As will be discussed more fully, the preferred means of connecting the operating portion 26 to the access ports involve having the operating portion connected by a series of pneumatic hoses 30a, 30b, 30c, 30d to an adaptor 84. The adaptor 84 is then engageable with an access housing 82. The access housing 82 is mounted upon and engages the access ports. Thus, the fluid pressure of the brake cylinder passageway travels through access port 40 and through hose 30a into the operating portion 26. The fluid pressure of the brake pipe passageway travels through access port 42 and through hose 30b into the operating portion 26. The fluid pressure of the auxiliary reservoir passageway travels through access port 44 through hose 30c into the operating portion 26. The fluid pressure of the emergency reservoir passageway travels through access port 46, through hose 30d into the operating portion 26. An air supply hose 34 connects a source of compressed air 35 to the operating portion 26.

The operating portion 26 is depicted schematically in more detail in FIG. 4. Compressed air travels from a compressed air source 35 (not shown in FIG. 4) through air supply pneumatic hose section 34. From the air supply hose 34 the compressed air flows into an unregulated air pneumatic hose section 174 and through a pressure regulator 130. Unregulated air pneumatic hose section 174 has a valve 150 provided thereon such that when valve 150 is closed, the compressed air from the air supply pneumatic hose 34 travels solely through the pressure regulator 130. When valve 150 is opened, unregulated compressed air may flow into the brake pipe pneumatic hose 30b.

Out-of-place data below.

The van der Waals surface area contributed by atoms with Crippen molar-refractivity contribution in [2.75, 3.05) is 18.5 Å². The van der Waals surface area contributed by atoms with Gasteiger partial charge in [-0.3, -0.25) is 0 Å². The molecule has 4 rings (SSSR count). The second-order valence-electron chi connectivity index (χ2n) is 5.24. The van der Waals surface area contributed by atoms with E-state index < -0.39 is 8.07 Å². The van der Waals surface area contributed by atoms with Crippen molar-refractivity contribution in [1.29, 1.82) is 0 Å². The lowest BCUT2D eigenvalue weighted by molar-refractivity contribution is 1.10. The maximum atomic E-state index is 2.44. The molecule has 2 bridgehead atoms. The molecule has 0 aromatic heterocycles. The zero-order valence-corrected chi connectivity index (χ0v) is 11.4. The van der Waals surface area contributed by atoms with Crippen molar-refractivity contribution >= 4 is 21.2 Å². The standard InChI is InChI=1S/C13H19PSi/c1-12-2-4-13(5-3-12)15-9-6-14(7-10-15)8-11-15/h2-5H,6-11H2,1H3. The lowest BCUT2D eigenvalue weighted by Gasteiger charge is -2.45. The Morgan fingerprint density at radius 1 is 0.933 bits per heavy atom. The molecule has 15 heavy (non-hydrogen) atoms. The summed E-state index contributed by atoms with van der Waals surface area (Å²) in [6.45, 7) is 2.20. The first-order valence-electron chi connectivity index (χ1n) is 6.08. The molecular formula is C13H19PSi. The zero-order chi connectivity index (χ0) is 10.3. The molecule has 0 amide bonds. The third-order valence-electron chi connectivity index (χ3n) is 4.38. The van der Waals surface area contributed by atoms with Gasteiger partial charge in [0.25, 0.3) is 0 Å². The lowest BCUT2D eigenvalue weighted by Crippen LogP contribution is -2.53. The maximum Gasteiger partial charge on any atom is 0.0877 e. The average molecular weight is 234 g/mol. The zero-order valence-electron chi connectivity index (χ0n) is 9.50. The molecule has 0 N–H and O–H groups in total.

The regulated compressed air from the pressure regulator 130 may travel through the brake cylinder pneumatic hose 30a and into the brake cylinder (not shown) when the brake cylinder charge valve 142 is open. When brake cylinder charge valve 142 is closed, compressed air may no longer flow into the brake cylinder, and further, compressed air already present in the brake cylinder is retained there. Compressed air may exhaust the brake cylinder through brake cylinder exhaust valve 144.

Regulated air from the pressure regulator 130 may also flow through any one of three parallel paths to the brake pipe pneumatic hose 30b. Each path from the pressure regulator to the brake pipe pneumatic hose 30b has a respective valve 152, 154, 155 provided thereon. The regulated air may flow substantially unrestricted to the brake pipe pneumatic hose 30b when the brake pipe valve 152 is open. The regulated air may also pass with some flow restriction through second brake pipe valve 154 into the brake pipe pneumatic hose 30b when the brake pipe valve 154 is open. Also, the regulated air may travel through a flowmeter 132 into the brake pipe pneumatic hose 30b when valve 155 is open. Of course, valves 152, 154, 155 may also be placed in a closed position in which no fluid may pass therethrough.

The brake cylinder pneumatic hose 30a, the brake pipe pneumatic hose 30b, the auxiliary reservoir pneumatic hose 30c and the emergency reservoir pneumatic hose 30d are each fitted with a respective pressure transducer 134, 136, 138, 140. Thus, the fluid pressure within the brake cylinder, the brake pipe, the auxiliary reservoir and the emergency reservoir may be measured.

The auxiliary reservoir pneumatic hose 30c is connected to the brake pipe pneumatic hose 30b through a valve 146. Valve 146 connects brake pipe to the auxiliary across the service valve diaphragm. Similarly, the emergency reservoir pneumatic hose 30d is connected to the brake pipe pneumatic hose 30b through a valve 148. Thus, fluid communication is made between the auxiliary reservoir pneumatic hose 30c and the brake pipe pneumatic hose 30b and between the emergency reservoir pneumatic hose 30d and the brake pipe pneumatic hose 30b when valves 146, 148, respectively, are open.